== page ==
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The Value of a Salesperson’s Time

Lance Cooper by .(JavaScript must be enabled to view this email address) | on November 18, 2008 | about Coaching | 0 Comments
The Value of a Salesperson’s Time

How much do you aspire to make next year?  50,000, 100,000, 200,000??

For the sake of an example, let’s use 100,000.  You can adjust the example for your situation.  If you work 2000 hours a year (40 hours per week), you will earn $50 per hour.  Every hour that completes itself contributes the most cherished component of a salesperson’s day - time.

For high activity salespeople, with sales cycles, from initial contact to close, is 90 days or less ...
How do you handle interruptions to sales time?  How does your world interrupt your selling time.  How much of your day do you spend either in front of someone or fighting to get in front of someone?  How much of your day is spent idle?  How much of your day do you react to things rather than schedule them?  How much of your day do you spend prospecting or selling in a face-to-face meeting in order to achieve your sales goal?  And, finally ... how much of your day is spent maximizing the amount of time you spend face-to-face in front of prospects?

And, for major accounts’ sales teams, with sales cycles of 90 days and up, even 2 years or more ...
How much of your time is spent thinking about strategies?  How much of your time involves getting other peoples’ input into next steps?  How much time do you put into writing and rewriting emails, approach letters, responses to questions, powerpoints, etc.?  How much of your time is spent finding ways to get the next important advance accomplished - one that moves the sale another degree in your favor?  In other words, how do you structure your sales time to plan out the next thing to do with the right person(s) at the right time - then do the sales action - and then review your account positioning to plan out the next thing to do, etc. etc. etc.?  Plan - Do - Review, Plan - Do - Review.

For a salesperson, whether high activity or major accounts, time is valuable.  It may be used differently - it’s still valuable.  With 2000 hours in a year, one hundred thousand dollars is earned one hour at a time ... $50 dollars an hour. 

And, once gone, a salesperson cannot recover time - it’s gone - $50 or more each and every hour - burned up by waste or good intentions or a lack of understanding

.

At $100,000 a year - $50 an hour
At $200,000 a year - $100 an hour

How many sales do you need to make to earn $100,000?  $200,000 ... $300,000
Divide the number of sales in a year by 2000 hours in a year and you know the number of hours available for each sale.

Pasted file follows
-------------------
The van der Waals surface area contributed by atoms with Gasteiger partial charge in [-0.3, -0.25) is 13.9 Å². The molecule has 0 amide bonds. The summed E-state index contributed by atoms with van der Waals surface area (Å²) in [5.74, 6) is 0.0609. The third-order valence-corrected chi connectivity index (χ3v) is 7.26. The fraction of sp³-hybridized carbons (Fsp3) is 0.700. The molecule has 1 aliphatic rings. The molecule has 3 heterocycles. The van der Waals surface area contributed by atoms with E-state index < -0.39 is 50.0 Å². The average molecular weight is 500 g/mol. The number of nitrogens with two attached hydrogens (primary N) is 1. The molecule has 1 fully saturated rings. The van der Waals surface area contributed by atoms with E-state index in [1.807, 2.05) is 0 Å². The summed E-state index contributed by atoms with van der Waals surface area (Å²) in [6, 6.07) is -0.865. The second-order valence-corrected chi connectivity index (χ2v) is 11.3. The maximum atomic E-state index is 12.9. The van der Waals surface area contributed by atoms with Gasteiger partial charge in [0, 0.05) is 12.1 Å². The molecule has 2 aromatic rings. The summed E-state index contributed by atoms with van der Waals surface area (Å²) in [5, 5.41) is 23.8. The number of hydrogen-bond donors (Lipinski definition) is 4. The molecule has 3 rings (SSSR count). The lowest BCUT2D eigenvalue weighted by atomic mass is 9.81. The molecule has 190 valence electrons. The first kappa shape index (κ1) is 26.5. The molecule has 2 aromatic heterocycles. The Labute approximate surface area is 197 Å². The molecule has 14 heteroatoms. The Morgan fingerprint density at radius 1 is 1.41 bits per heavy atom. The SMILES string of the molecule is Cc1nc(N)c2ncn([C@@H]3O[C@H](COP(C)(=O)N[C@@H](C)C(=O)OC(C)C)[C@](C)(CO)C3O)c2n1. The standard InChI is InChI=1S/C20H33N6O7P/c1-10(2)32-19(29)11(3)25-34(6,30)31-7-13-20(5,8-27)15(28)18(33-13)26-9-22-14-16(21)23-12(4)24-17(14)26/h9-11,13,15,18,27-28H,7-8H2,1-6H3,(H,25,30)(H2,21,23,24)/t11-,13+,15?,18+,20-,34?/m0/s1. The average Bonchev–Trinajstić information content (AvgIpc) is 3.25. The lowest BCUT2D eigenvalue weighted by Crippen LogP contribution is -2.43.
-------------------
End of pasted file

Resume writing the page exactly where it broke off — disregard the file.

For example, a cellular salesperson for some companies must make 1000 sales in a year to earn $100,000.
1000 sales ÷ 2000 hours = 1 sale every 2 hours (lots of face-to-face time in a week)

In some firms, a commercial real estate broker must make 10 sales in a year to earn $200,000 ...
10 sales ÷ 2000 hours = 1 sale every 200 hours (200 hours mostly made up of planning and reviewing before doing a prospecting or face-to-face activity)

So, do you value your time at $50 or more per hour?  Do you realize that what you do with time is having a dramatic effect on your family’s security or well being, or your achievement, or your security, or the recognition you receive, or just your ability to do your duty - to achieve a minimum sales amount for your company?

Remember these tips ...
- Every meeting does not need to be an hour long.
- Do not automatically say yes to any use of time.
- Every email does not instantaneously need to be responded to or even read.
- The use of the Internet needs to improve your sales during sales time.
- When someone wants to talk with you for “30 sec,” do you just react and by your actions say, “Yes?”
- Schedule more of your day calendar into blocks of productive time.
- Block out time to find new opportunities (lead generation) and time to prospect them on the phone.
- Block out appointment time for face-to-face sales calls.
- Block out time for important strategy sessions (major accounts)
................
We often forget about our most valuable sales asset - time.  The activity trap of multiple tasks, sensory lures, and interruptions get us off track.  Let’s stop the cycle or at least begin the process of slowing it down now.  You can do it.  Keep remembering at the end of the day, and the year, what’s important - really important, and change.  Get better.  Lance.

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